It’s a tie!
This month we peered into the Lehmans’ and Avaglianos’ cups, mugs and glasses. What we found was a health mistake your crew can probably relate to: Drinking sweetened beverages was expanding their waistlines. “So many drinks are loaded with sugar, which adds excess calories to your diet,” explains Elizabeth Fassberg, R.D., the Avaglianos’ nutritionist. Because liquid calories are much less satisfying than those from food, they can lead to overindulging. Avoid downing the wrong beverages—which may pack on pounds, trigger energy slumps and even increase your blood pressure—with these tips from the families.
The Lehmans’ Tips
At first glance, the Lehmans seem to sip right. Tiffany and Andy avoid soda and juice and whip up healthy smoothies at home rather than buying the pre-made kind, which can be high in calories and sugar. They’re also big water drinkers, gulping down one to two gallons a day as a family. But mom and dad were drinking major calories when it came to the beer, Merlot and Cabernet they paired with meals three or four times a weekend. Now they drink beer or wine just once a week. As a result, Tiffany’s blood pressure is back to normal and she’s lost 3 pounds. Here, their better beverage plan.
★ Portion control your cup. “Four big glasses of wine or three 20-ounce beers can add up to 800 calories,” explains Stephanie, the Lehmans’ nutritionist. Even one 8-ounce glass of wine can have the same calorie count as a 4-ounce rib-eye steak. Using Wine-Trax glasses helped the Lehmans pace themselves. “Once my mind was made up to do this, cutting back on the beer wasn’t difficult,” says Andy. “Plus, I had more energy, slept better and the weight came off easily.”
★ Know the impact. “We learned your liver stores fat cells from alcohol,” says Tiffany. “Since we want to slim down, that was a motivator.”
★ Mix your drinks. The Lehmans had a glass of water between each glass of wine or beer. “This gives your hand and mouth something to do and keeps you satisfied,” says Tiffany. Plus, it helps you cut back on the amount of alcohol consumed.
★ Make mocktails. The Lehmans treat their kids, Jack and Anna, to juice or soda once a week. But even that adds excess sugar and calories. Since Anna likes soda and lemonade, Tiffany prepared healthier versions with a SodaStream carbonated beverage maker. “Both our kids loved this,” says Tiffany. As for cocktails, check out the great nonalcoholic recipes here.
Before this month’s challenge, no one in the Avagliano clan was getting the recommended amount of water his or her body needed to function efficiently, feel satisfied and slim down. The New Jersey family was drinking a combined total of just four to six glasses a day. Peggy and Peter were dependent on rich coffee drinks, diet beverages and caffeinated tea. Amanda and Michael favored apple juice and sweet iced tea. But one month of thinking before drinking led Peter to drop 7 pounds, Peggy to lose 2 and Michael to shed 3. Here’s how they did it.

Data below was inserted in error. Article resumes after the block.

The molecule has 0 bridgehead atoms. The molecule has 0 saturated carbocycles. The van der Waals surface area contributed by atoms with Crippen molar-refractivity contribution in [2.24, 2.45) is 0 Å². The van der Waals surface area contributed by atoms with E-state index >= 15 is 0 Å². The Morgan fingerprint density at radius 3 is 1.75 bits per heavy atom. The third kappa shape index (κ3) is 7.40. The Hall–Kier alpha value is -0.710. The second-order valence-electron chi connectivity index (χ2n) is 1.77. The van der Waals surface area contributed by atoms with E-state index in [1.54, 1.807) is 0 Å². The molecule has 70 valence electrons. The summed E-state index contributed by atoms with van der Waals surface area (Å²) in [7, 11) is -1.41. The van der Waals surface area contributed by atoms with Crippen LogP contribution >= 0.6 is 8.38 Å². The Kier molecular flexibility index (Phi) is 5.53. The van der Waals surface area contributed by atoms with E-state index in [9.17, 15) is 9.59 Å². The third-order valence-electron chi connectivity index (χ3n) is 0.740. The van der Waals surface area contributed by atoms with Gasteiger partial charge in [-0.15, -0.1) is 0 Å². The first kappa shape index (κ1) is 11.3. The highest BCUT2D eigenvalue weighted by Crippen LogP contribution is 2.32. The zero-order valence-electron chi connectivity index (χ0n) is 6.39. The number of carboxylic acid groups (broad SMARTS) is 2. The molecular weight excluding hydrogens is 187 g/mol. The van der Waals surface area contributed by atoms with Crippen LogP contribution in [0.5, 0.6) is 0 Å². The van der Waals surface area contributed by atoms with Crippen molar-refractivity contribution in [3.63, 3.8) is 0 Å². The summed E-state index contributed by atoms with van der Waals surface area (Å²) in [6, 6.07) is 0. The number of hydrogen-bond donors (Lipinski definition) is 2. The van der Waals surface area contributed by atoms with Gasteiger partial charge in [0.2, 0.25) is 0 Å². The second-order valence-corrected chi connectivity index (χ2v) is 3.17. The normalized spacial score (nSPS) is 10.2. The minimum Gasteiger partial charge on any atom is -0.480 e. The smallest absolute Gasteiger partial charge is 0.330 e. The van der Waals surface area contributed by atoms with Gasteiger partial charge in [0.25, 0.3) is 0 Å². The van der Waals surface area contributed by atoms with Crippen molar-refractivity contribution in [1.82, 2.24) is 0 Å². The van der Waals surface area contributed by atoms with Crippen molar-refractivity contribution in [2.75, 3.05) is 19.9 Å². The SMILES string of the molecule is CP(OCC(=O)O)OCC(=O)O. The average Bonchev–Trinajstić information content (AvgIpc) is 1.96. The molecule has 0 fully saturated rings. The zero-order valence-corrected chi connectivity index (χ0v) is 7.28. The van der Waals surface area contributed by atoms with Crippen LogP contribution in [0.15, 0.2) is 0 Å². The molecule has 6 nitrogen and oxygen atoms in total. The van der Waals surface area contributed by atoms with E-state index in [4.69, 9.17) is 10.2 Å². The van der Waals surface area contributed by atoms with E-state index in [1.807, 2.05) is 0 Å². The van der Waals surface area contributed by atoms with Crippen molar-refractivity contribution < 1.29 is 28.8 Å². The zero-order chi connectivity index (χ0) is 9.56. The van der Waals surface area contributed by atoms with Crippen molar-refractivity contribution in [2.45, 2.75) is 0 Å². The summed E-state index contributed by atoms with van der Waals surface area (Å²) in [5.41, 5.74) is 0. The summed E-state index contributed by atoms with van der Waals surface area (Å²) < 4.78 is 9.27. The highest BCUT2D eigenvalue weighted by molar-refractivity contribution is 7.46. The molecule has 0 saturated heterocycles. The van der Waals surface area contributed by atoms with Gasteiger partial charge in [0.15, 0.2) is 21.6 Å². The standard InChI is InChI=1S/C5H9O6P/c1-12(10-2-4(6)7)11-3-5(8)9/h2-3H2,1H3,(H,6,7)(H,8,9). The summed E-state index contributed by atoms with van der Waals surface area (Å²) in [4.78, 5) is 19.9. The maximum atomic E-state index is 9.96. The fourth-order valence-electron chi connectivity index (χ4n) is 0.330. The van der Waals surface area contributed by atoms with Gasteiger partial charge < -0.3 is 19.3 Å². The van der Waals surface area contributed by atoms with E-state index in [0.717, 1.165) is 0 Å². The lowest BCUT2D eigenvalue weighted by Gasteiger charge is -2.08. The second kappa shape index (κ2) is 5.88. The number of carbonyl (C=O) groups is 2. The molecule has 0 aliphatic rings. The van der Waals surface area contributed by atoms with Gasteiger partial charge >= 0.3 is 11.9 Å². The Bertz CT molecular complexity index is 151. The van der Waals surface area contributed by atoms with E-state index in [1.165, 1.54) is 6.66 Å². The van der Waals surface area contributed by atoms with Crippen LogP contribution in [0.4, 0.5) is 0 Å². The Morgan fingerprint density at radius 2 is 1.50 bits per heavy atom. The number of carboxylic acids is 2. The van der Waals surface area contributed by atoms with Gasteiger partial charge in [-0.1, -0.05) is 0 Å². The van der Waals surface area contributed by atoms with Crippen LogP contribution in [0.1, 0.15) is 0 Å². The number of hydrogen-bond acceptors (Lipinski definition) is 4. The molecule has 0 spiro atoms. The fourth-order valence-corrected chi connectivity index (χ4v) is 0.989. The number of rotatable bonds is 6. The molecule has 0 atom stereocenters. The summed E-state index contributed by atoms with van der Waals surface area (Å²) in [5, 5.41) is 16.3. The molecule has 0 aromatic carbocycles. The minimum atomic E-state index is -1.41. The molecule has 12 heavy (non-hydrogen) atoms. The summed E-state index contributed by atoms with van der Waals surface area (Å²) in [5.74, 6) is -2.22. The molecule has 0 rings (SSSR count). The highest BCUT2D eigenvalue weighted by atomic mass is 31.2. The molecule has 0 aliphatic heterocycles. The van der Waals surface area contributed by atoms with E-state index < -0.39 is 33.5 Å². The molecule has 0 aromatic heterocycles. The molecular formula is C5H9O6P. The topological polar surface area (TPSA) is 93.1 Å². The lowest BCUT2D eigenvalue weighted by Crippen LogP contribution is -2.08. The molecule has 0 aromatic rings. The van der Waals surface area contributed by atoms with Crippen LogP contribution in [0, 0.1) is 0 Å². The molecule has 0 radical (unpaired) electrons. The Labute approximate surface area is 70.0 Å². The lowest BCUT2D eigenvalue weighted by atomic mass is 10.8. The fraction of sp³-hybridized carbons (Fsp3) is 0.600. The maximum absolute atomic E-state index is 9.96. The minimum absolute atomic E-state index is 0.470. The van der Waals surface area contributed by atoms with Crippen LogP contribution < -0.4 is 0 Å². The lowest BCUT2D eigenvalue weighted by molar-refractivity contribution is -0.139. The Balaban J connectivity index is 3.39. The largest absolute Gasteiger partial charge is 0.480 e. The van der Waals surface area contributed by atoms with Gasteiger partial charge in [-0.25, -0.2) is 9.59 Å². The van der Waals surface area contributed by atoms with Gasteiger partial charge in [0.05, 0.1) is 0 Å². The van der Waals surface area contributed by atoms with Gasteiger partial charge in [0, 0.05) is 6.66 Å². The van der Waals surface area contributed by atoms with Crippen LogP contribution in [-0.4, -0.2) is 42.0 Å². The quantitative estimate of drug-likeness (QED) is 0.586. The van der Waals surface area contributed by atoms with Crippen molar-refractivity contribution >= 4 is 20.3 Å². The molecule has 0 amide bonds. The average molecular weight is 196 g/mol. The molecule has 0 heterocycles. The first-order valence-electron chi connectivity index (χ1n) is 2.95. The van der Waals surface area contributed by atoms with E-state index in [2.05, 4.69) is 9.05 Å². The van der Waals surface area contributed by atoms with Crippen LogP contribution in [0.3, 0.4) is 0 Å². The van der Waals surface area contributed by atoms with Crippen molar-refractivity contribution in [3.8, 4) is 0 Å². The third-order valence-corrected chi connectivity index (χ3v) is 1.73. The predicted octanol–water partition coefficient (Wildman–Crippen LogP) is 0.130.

★ Know what’s in your cup. “Every workday morning for five years, I had a 16-ounce low-fat French vanilla cappuccino from a local convenience store,” says Peter. That was until he checked its nutritional information online and saw it had 250 calories, 56 grams of carbs, 37 grams of sugar and 2 grams of saturated fat—none of which is good for Peter’s type 2 diabetes. “I was shocked, especially because I thought it was healthy to order the low-fat option instead of the full-fat one. Now I realize that regular coffee is a better choice and haven’t had a French vanilla cappuccino since,” he says.
★ Make simple substitutions. Peggy was drinking 12 to 15 cups of black tea daily. Although she didn’t fill them with sugar and milk, they added up to a lot of caffeine. “Some caffeine is fine, but this was too much,” says Elizabeth, Peggy was also missing the greater cancer-fighting benefits offered by green teas and the potential weight-loss benefits from white tea. “I cut back by alternating tea with water and replacing at least one mug a day with green tea,” says Peggy, who pared down to six to eight cups. Peter, who spends a lot of time on the road for work, also started choosing water over diet soda, and that cut his cravings for snacks such as M&M’s and chips.
★ Sweeten up your water. Before the challenge, Michael drank one glass of water a day at most. But once the family followed Fassberg’s tips to liven up their H2O with things like lemon wedges, raspberries and strawberries, he (and the rest of the family) started toting water bottles everywhere. The result? He upped his water intake to a gallon a day.
What Both Families Won: Passes to Six Flags for the ultimate thrill rides, including a chance to splash around in water (instead of focusing on drinking it). The Avaglianos got a season pass to the Six Flags Great Adventure near them in Jackson, New Jersey. The Lehmans won a weekend hotel stay and day passes to Six Flags St. Louis.
How have you started drinking more water? Share your success in the comments below.